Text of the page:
How Type Systems Make Designing Easier

Not every typeface must be expanded into a comprehensive building block system. But the coupling of two styles has become quite common. Diverda™, designed by Daniel Lanz of Switzerland, first appeared in Linotype Library in 2004. It consists of one slab serif and one sans serif style. Diverda Sans is a geometric family of typefaces that are all free from ornament. Swiss designer Daniel Lanz optimized Diverda Sans for maximum legibility. In contrast to many other modern typefaces, which try to squeeze the traditional rounder forms of the alphabet into square designs, and which often attempt to equalize the widths of the capital letters, Diverda Sans remains true to the proper proportions of the Roman alphabet. The x-heights of Diverda’s characters are low, and the differences between curved, square, and triangular elements are very clear. Like the more calligraphic typefaces of the past, Diverda’s strokes exhibit contrast that is inspired by movements of the pen on paper; down strokes are heavier than up strokes. Possible applications for the Diverda Sans include magazine design, as well as advertising for fashion, design, or architectural products. Because of its 10 different individual styles or weights, Diverda Sans is also a good fit for Corporate Identity solutions.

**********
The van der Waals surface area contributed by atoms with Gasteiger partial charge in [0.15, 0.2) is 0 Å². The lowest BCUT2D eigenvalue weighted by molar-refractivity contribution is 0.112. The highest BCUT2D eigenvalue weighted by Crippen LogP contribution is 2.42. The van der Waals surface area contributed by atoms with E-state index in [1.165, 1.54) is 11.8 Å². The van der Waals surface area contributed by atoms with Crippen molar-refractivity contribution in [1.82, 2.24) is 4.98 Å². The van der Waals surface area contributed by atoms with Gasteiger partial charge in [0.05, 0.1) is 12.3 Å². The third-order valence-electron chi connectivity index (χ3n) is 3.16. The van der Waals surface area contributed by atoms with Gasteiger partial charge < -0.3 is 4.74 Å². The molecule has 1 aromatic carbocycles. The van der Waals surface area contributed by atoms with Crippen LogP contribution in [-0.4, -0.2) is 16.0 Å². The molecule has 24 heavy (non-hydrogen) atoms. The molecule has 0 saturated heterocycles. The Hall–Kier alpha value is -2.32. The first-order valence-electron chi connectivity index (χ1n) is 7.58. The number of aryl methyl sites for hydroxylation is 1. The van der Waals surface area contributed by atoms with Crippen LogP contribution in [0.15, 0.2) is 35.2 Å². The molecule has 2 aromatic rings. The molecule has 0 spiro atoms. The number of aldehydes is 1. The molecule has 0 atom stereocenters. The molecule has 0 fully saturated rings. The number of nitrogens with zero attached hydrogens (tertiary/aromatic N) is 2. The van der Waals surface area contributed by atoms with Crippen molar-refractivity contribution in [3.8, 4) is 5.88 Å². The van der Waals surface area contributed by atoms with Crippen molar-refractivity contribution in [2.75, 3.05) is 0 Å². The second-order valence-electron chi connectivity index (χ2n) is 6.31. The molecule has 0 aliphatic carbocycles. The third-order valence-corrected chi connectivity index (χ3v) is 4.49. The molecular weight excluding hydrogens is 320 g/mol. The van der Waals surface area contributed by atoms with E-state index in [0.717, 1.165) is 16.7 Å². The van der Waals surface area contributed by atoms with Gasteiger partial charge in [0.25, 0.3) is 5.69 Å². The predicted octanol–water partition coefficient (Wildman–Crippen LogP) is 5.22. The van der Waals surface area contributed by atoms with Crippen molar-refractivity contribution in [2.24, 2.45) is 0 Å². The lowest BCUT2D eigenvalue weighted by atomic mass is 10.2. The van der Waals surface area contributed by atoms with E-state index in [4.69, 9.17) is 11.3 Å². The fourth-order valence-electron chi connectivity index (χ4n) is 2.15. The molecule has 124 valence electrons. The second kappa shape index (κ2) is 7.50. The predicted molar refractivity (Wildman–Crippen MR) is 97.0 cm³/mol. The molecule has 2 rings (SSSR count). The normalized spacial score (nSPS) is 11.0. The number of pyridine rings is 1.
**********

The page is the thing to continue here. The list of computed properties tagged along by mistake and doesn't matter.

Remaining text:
Other “buddy systems” include Timothy Donaldson’s striking ITC Humana™ (1995), which is well suited to a wide range of uses where clarity is important yet a certain friendliness is desired, and the classicist-style Charlotte™, designed by Michael Gills (1992). Charlotte is perfect for almost any text application and particularly effective in bringing across a formal atmosphere.

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